Charlie reconfigures the machines at the bakery to increase productivity, which earns him another raise. He remembers a time—referring to himself in the third person not as “I” but as “Charlie”—when Gimpy tried to teach him to make rolls but he was unable to get it right. Charlie notices that his increased intelligence does not make his acquaintances proud of him; instead, they are uncomfortable and upset by his presence. Charlie decides to ask Alice out to a movie to celebrate his raise, though he is unsure if such an invitation is appropriate. Strauss and Nemur agree to let Charlie keep some reports private, and this makes him more comfortable writing about personal matters.
Charlie overhears Nemur and Strauss arguing about whether to present their preliminary findings at an upcoming convention in Chicago. Strauss thinks it is premature, but as the senior member of the research team, Nemur overrides Strauss’s objections. Noting the pettiness of the scientists’ argument, Charlie realizes that despite their intelligence they are flawed and fallible men.
Charlie befriends some of the college students he meets on campus, and he joyfully discusses Shakespeare with them. They also discuss God, which causes Charlie to comprehend the enormity of religion for the first time. Charlie later has a dream that triggers a flashback of his mother crying out, “He’s normal! He’s normal!” when he was six years old. He also remembers his father’s attempts to force his mother to accept her son’s retardation. Charlie remembers his mother hysterically spanking him for defecating in his pants. He finally recalls his parents’ names, Matt and Rose.
Charlie takes Alice (he now calls her “Alice” rather than “Miss Kinnian”) to the movies. He realizes his attraction to her, and their physical proximity flusters him. Charlie confesses his attraction to Alice over dinner. She replies that it would be inappropriate, for the sake of the experiment, for them to develop a romance. Charlie is upset that the books he reads do not offer solutions to the emotional turmoil he is experiencing. He has a childhood memory of discovering Norma’s underpants in the laundry hamper, crusted with menstrual blood.
Charlie is distraught to discover that Gimpy has been stealing from the bakery, undercharging customers in exchange for kickbacks. Charlie agonizes over whether he should tell Mr. Donner, and he asks both Nemur and Strauss for advice. Strauss insists that Charlie has a moral obligation to tell, but Nemur argues that he should not become involved. Nemur states that Charlie was practically an “inanimate object” before the operation and thus not accountable. This idea angers Charlie immensely, and he feels that Nemur does not understand that he was a person even in his original disabled condition. Charlie asks Alice for advice about the dilemma, and she tells him that he must feel his own decision from within.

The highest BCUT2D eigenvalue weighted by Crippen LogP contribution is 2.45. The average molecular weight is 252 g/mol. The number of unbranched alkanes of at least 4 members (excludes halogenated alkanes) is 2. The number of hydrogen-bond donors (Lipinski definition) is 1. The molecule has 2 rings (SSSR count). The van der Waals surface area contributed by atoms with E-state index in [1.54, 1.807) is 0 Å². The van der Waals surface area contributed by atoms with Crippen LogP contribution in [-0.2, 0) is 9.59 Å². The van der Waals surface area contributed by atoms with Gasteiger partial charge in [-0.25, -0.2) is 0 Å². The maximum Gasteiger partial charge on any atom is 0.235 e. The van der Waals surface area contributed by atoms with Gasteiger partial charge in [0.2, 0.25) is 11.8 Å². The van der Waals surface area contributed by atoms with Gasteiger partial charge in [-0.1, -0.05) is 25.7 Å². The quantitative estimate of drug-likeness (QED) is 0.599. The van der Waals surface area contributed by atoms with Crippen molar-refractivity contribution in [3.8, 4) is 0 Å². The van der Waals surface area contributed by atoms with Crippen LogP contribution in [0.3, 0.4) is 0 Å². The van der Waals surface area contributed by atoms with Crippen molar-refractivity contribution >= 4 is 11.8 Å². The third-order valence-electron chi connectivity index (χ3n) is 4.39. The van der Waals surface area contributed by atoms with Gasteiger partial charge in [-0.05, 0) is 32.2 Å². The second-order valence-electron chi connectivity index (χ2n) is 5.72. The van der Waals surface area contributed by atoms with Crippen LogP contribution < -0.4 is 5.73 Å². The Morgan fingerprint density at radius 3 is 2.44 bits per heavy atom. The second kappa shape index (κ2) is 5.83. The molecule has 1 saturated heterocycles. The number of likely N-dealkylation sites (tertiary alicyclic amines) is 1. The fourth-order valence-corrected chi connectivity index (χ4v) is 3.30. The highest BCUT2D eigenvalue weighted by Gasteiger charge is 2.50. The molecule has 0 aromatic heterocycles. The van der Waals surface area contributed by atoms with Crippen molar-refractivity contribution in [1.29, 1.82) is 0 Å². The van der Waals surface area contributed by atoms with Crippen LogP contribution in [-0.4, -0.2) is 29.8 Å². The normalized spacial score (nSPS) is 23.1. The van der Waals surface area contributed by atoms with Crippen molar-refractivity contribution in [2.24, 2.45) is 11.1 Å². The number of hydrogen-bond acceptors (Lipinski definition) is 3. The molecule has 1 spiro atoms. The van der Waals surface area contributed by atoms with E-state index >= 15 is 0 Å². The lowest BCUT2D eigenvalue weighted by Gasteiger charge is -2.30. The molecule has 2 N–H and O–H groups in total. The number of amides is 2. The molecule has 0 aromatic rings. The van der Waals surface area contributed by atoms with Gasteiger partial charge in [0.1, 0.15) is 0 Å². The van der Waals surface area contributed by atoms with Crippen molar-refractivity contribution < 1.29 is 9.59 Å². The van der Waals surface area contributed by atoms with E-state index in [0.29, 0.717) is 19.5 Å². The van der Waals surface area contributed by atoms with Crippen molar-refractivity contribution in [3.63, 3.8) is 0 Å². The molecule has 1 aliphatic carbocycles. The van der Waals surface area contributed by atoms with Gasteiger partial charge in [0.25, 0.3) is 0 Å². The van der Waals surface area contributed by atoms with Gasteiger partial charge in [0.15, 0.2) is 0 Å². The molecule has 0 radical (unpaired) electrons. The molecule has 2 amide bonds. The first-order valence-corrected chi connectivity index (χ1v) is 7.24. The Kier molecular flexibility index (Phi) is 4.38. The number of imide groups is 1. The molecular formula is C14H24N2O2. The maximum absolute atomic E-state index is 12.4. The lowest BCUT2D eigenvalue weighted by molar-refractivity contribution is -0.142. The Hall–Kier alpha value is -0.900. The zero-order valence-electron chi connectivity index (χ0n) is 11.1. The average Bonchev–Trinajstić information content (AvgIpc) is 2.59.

Charlie suddenly understands that he is capable of making moral judgments himself. He decides to confront Gimpy and give him the opportunity to mend his ways before he goes to Donner with his concerns. Trapped, Gimpy grudgingly agrees, clearly disconcerted by Charlie’s inexplicable intelligence. Thinking about Alice’s role in his newfound independence, Charlie decides that he is in love with her. Meanwhile, Charlie’s intellectual pursuits advance far beyond an average level, and he now finds the college professors to be too limited and shortsighted to interest him.
Charlie's "friends" laughed at him because he was cognitively impaired, and in the beginning, he wasn't really sure why so he just laughed along with them.
What kind of a menial task is this? How does acing this quiz show any kind of deep reading comprehension? Memorizing the plot is so darn-diggity shallow that I would be ashamed to answer these questions.
9 out of 30 people found this helpful
I know for one thing, it's rude to say that people who are special needs are the R word, BUT the correct term is mental retardation; the R-word comes from the Italian word "ritardando", which means to stop.
And another thing: Petite means SMALL. Petite just means having a SLIGHT BUILD. That's because the word "petite" is a French word just means you're short.
1 out of 6 people found this helpful